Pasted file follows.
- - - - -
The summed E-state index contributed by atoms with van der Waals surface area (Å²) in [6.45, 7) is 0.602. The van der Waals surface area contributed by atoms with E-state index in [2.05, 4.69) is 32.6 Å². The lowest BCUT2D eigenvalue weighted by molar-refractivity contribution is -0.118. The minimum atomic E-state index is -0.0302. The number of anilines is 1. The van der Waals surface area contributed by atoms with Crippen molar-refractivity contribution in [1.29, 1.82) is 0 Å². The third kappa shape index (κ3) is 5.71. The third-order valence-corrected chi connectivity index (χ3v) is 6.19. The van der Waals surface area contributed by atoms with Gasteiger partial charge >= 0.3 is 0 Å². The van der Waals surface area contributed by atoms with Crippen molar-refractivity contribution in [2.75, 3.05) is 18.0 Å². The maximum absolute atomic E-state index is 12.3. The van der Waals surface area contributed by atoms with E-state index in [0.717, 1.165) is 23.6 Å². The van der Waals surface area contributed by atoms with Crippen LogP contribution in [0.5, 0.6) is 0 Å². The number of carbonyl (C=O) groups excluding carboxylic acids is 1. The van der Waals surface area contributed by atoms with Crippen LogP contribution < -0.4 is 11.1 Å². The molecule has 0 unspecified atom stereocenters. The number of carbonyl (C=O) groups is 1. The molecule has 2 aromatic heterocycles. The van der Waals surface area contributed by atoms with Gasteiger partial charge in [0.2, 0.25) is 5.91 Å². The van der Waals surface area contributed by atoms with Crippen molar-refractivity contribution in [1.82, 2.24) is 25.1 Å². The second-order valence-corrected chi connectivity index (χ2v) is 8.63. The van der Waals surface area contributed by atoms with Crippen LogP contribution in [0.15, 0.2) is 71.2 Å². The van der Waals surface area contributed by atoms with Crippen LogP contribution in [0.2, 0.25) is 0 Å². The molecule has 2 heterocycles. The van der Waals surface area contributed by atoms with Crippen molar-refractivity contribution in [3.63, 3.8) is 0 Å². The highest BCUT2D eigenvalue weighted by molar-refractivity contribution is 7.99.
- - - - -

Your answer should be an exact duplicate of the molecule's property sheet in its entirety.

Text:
The summed E-state index contributed by atoms with van der Waals surface area (Å²) in [6.45, 7) is 0.602. The van der Waals surface area contributed by atoms with E-state index in [2.05, 4.69) is 32.6 Å². The lowest BCUT2D eigenvalue weighted by molar-refractivity contribution is -0.118. The minimum atomic E-state index is -0.0302. The number of anilines is 1. The van der Waals surface area contributed by atoms with Crippen molar-refractivity contribution in [1.29, 1.82) is 0 Å². The third kappa shape index (κ3) is 5.71. The third-order valence-corrected chi connectivity index (χ3v) is 6.19. The van der Waals surface area contributed by atoms with Gasteiger partial charge >= 0.3 is 0 Å². The van der Waals surface area contributed by atoms with Crippen molar-refractivity contribution in [2.75, 3.05) is 18.0 Å². The maximum absolute atomic E-state index is 12.3. The van der Waals surface area contributed by atoms with E-state index in [0.717, 1.165) is 23.6 Å². The van der Waals surface area contributed by atoms with Crippen LogP contribution in [0.5, 0.6) is 0 Å². The number of carbonyl (C=O) groups excluding carboxylic acids is 1. The van der Waals surface area contributed by atoms with Crippen LogP contribution < -0.4 is 11.1 Å². The molecule has 0 unspecified atom stereocenters. The number of carbonyl (C=O) groups is 1. The molecule has 2 aromatic heterocycles. The van der Waals surface area contributed by atoms with Gasteiger partial charge in [0.2, 0.25) is 5.91 Å². The van der Waals surface area contributed by atoms with Crippen molar-refractivity contribution in [1.82, 2.24) is 25.1 Å². The second-order valence-corrected chi connectivity index (χ2v) is 8.63. The van der Waals surface area contributed by atoms with Crippen LogP contribution in [0.15, 0.2) is 71.2 Å². The van der Waals surface area contributed by atoms with Crippen LogP contribution in [0.2, 0.25) is 0 Å². The molecule has 2 heterocycles. The van der Waals surface area contributed by atoms with Crippen molar-refractivity contribution in [3.63, 3.8) is 0 Å². The highest BCUT2D eigenvalue weighted by molar-refractivity contribution is 7.99.